At about the age of 10 is when I became boy-crazy. I used to write a "boy list" in my journals at the end of each entry, which then, was every day. I listed the boys I liked from my #1 to #5, sometimes as many as 10. So going to a real dance was an exciting thing for me. Among the deacons, there was a boy I liked. I was so hoping to dance with him. Of course, my 12-year-old girl's mind had no idea that 12-year-old boys aren't interested in girls.

I didn't get to dance with him. Yes, he was there, but he didn't dance with anyone. He just stood on the side with all the other 12-year-old boys who were also there. I danced with two people that night. The first was my dad. He was one of the young men's leaders, so was there as a chaperone. I'm glad I got to dance with him. I don't think I danced with him again like that until my wedding.

But it's the other guy that really stands out in my memory. Rusty. No last names here. He was 17, going on 18, a senior in high school. He baby-sat me and my brothers many years before when I was in about the first grade and he was in the 7th grade. He was always a nice guy and would say hi to me whenever he saw me. But here's the catch.

Rusty was about 6 foot 2. I was about 4 foot 10. It was a slow song, and he danced on his knees and we were about the same height. I remember thinking two things--I thought it was so nice of him to ask me to dance, but I about died of embarrassment with him dancing there on his knees.

That is one Valentine's Day memory that really sticks out.
Happy Valentine's Day!

Friday, February 12, 2010

What I Learned This Week

This week has been a little bit trying, so here's what I learned from it all:

1. Burned broccoli smells really terrible and stays in the house a LONG time, especially when it's too cold out to keep the windows open all night long. Don't burn the broccoli.

2. When confronted by rude DMV people, it's probably best to just walk away instead of scream in their face and get kicked out of that particular branch of the DMV.

3. Dogs don't get strep throat, but when everyone has it, the dog gets ignored and then he acts out. Don't ignore your dog when you have strep throat or there may be consequences.

4. Don't tell your school-age child that he should come home as soon as he feels sick, just in case he might have strep throat. Now when he shows up for school this morning, the teacher will be wary of his presence because he told her that everyone here had strep throat and that he should come home right away if he felt sick at all. He didn't feel sick. He just wanted to come home.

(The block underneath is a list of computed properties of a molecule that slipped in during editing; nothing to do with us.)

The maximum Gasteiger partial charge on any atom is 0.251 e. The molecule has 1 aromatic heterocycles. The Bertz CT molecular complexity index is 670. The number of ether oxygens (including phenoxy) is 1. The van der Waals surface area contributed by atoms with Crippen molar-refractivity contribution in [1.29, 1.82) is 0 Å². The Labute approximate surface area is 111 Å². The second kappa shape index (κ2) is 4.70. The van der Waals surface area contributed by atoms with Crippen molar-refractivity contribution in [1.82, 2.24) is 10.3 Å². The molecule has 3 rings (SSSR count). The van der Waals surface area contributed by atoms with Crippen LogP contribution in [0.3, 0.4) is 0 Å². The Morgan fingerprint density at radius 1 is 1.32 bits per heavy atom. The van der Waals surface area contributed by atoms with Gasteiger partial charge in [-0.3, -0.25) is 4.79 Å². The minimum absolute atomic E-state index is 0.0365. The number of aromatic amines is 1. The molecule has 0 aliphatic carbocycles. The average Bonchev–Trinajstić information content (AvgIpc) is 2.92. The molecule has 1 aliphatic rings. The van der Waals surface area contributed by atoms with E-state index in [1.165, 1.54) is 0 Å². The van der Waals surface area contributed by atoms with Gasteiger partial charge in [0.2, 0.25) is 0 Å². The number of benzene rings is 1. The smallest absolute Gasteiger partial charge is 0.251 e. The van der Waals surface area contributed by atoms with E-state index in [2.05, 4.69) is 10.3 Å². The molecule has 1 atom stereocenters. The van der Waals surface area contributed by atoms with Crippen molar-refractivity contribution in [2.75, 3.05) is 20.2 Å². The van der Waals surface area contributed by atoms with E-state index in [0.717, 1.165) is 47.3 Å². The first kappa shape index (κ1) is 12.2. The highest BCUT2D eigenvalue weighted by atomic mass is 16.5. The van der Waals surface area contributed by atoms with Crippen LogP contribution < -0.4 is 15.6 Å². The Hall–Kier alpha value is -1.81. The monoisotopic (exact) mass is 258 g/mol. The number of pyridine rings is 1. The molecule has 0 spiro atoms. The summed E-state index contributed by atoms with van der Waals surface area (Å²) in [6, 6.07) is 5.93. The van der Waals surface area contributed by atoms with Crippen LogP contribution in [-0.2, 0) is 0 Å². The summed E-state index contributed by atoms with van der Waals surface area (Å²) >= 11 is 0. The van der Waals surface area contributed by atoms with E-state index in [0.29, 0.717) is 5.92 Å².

5. Whenever your husband has 5 days off work consecutively, if you can afford it, get out of town. Then you may not end up with strep throat at all and can enjoy a full 5 days of being together as a family instead of 3 of those days out of commission due to strep throat.

And that is what I learned this week!

Thursday, February 11, 2010

One Author Laments

I am lamenting the take-over of such things as cell phone books. Whatever happened to writing a book, having it edited, submitting it for publication, being rejected, trying again and again, and then publishing a real book with a cover and pages in between? I realize that many people, particularly young people, are so addicted to their cell phones that using any other type of media is foreign to them, but does anybody else find it sad that publishing is going the way of the world wide web and cell phones instead of hardcover copies that you actually have to hold and turn pages in order to read?

There's just something about holding an actual book in your hands, feeling the pages between your fingers, studying the cover and the title pages, dog-earing favorite parts, and smelling those pages. Learning to read from left to right, at least in America, begins when little children hold an actual published book in their hands and look at pictures, turning the pages from left to right and being read to by an adult. That is pre-reading, and without books, as many articles I've seen online are telling is a new trend--online media instead of the actual thing, I foresee a loss of literacy. Yes, we have huge amounts of information at our fingertips via the Internet, but literacy skills have really gone down in recent years.

I hope this isn't really the trend and that sometime in the future there won't be actual books. Because that will be a very sad day indeed.